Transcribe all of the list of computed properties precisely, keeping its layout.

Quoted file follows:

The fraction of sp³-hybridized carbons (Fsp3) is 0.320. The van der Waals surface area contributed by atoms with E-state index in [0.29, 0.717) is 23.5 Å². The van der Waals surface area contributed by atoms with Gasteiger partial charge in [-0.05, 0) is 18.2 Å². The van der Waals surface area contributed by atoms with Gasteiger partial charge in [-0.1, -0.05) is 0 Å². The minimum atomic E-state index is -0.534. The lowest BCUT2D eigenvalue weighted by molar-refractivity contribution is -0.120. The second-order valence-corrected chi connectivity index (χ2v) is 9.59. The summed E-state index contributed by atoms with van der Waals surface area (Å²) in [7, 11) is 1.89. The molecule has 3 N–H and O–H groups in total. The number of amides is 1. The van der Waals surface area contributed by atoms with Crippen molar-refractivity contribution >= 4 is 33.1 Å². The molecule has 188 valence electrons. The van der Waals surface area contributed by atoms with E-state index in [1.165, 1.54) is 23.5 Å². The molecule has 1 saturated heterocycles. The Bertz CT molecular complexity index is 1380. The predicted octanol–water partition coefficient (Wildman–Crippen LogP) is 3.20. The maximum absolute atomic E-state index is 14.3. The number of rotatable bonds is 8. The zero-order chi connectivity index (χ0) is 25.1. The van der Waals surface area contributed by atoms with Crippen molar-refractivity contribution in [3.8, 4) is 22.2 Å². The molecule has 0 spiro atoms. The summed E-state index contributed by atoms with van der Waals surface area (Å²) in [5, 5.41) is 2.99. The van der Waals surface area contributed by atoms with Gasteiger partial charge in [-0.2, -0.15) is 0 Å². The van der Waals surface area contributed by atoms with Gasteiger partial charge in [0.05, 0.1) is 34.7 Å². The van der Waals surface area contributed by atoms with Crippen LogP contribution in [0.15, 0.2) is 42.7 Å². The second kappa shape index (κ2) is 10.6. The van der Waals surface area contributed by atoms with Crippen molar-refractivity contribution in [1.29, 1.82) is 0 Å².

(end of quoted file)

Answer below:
The fraction of sp³-hybridized carbons (Fsp3) is 0.320. The van der Waals surface area contributed by atoms with E-state index in [0.29, 0.717) is 23.5 Å². The van der Waals surface area contributed by atoms with Gasteiger partial charge in [-0.05, 0) is 18.2 Å². The van der Waals surface area contributed by atoms with Gasteiger partial charge in [-0.1, -0.05) is 0 Å². The minimum atomic E-state index is -0.534. The lowest BCUT2D eigenvalue weighted by molar-refractivity contribution is -0.120. The second-order valence-corrected chi connectivity index (χ2v) is 9.59. The summed E-state index contributed by atoms with van der Waals surface area (Å²) in [7, 11) is 1.89. The molecule has 3 N–H and O–H groups in total. The number of amides is 1. The van der Waals surface area contributed by atoms with Crippen molar-refractivity contribution >= 4 is 33.1 Å². The molecule has 188 valence electrons. The van der Waals surface area contributed by atoms with E-state index in [1.165, 1.54) is 23.5 Å². The molecule has 1 saturated heterocycles. The Bertz CT molecular complexity index is 1380. The predicted octanol–water partition coefficient (Wildman–Crippen LogP) is 3.20. The maximum absolute atomic E-state index is 14.3. The number of rotatable bonds is 8. The zero-order chi connectivity index (χ0) is 25.1. The van der Waals surface area contributed by atoms with Crippen molar-refractivity contribution in [3.8, 4) is 22.2 Å². The molecule has 0 spiro atoms. The summed E-state index contributed by atoms with van der Waals surface area (Å²) in [5, 5.41) is 2.99. The van der Waals surface area contributed by atoms with Gasteiger partial charge in [-0.2, -0.15) is 0 Å². The van der Waals surface area contributed by atoms with Gasteiger partial charge in [0.05, 0.1) is 34.7 Å². The van der Waals surface area contributed by atoms with Crippen LogP contribution in [0.15, 0.2) is 42.7 Å². The second kappa shape index (κ2) is 10.6. The van der Waals surface area contributed by atoms with Crippen molar-refractivity contribution in [1.29, 1.82) is 0 Å².